lateral raise muscles worked

And because this raise is a unilateral move, you’ll need a weight light enough to accommodate to your less dominant side. When you do a bilateral weight-training move like a shoulder press, the stronger side of your body usually takes on more of the stress. With this unilateral move, both sides of your body have to be able to lift the same amount of weight.

Using a weight that’s too heavy will actually make the move less effective for targeting your lateral deltoids. If you try lat raises with a dumbbell that is too heavy for you, your deltoids won’t be able to power the movement and your traps will take over. You’ll know this is happening if you feel the exercise working in your neck.

Swinging the Weight

When it comes to executing this exercise, a lot of people make the mistake of swinging their arms to the cross position.

It’s important to keep your torso stationary throughout the move. If you find yourself rocking your torso back to give the dumbbells some momentum to move your arms up, you probably need to grab a lighter set of weights.

By swinging your arms or bouncing your knees to add momentum to the movement, you stop the exercise targeting the lateral deltoids and transfer the stress of the move onto your legs and your back. This will prevent the move from producing any real benefits for your lateral deltoids. Keeping your form and getting the execution right is key.

Top tip: if you’re struggling to raise the dumbbells without swinging your arms up, focus on leading the move with your elbows. If you start the move by raising your elbow and keep the slight bend in your elbow, you’ll target the lateral delts.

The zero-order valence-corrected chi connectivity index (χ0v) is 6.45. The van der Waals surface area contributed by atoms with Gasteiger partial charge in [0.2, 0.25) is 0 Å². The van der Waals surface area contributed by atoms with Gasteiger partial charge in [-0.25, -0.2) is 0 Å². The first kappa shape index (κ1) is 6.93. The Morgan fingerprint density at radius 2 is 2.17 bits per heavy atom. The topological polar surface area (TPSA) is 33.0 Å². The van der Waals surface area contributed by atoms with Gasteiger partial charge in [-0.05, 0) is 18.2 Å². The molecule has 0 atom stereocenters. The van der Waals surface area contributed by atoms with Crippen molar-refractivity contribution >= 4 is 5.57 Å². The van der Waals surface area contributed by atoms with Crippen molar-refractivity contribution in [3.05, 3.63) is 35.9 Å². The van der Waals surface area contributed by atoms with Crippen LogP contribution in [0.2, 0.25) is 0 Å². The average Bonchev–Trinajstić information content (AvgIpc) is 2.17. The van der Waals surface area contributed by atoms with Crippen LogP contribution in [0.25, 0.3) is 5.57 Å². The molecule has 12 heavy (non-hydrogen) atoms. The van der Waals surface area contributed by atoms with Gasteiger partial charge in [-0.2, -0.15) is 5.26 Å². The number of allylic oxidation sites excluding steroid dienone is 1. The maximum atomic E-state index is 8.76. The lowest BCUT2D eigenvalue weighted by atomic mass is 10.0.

lateral raise position

To stop yourself from swinging the weight, at the start of the move, try raising your arms a few inches and taking a brief pause before moving your arms to the cross position. This pause will help to make sure that you’re using your deltoids for the move.

Dropping Your Elbows

As well as focusing on your elbows to drive the movement of your arms, it’s important to make sure that the level of your elbow doesn’t drop below your wrist. Because your elbow is slightly bent, it should be the highest part of your arm when you’re in the cross position. 

If your elbow is lower than your wrist, the anterior deltoids will become the prime mover and the move will be less effective.


lateral raise common mistakes image

Shrugging your shoulders up during this move is the main reason for the traps taking on more of the strain.

We’re not saying you’re doing it on purpose, but a lot of people cheat the lat raises by using their traps to shrug the weights up.

For the benefit of your lateral delts, focus on only moving your arms for this move and avoid shrugging your shoulders. 

If you want to a move that really targets the traps, check out this article on the barbell shrug instead. 

Dropping Your Chin 

As we said, form is key with this isolation exercise. This exercise is safest and most effective when you keep your starting position throughout the entire move.

As you get tired, it’s easy for your head to start to sink forward but letting your chin drop towards your chest will put some serious strain on your neck.

Something as simple as picking a spot on a wall or looking at yourself in the mirror will help to keep your head up straight. If you’re still struggling, you might be using too much weight.

Rushing the Move  

lateral raise common mistakes stopwatch image

For the lateral raise muscles worked to get real benefits for strength and hypertrophy, you need to lift and lower your arms slowly. Rushing the move might get your workout over and done more quickly but the move won’t be anywhere near as effective. 

This is especially important when lowering your arms. Pace yourself so that it takes about twice as long to lower the dumbbells as it did to lift them.

When you take your time, the move will be harder but that’s because it’s keeping the tension on your muscles which = more growth!

How to Make Lateral Raises Easier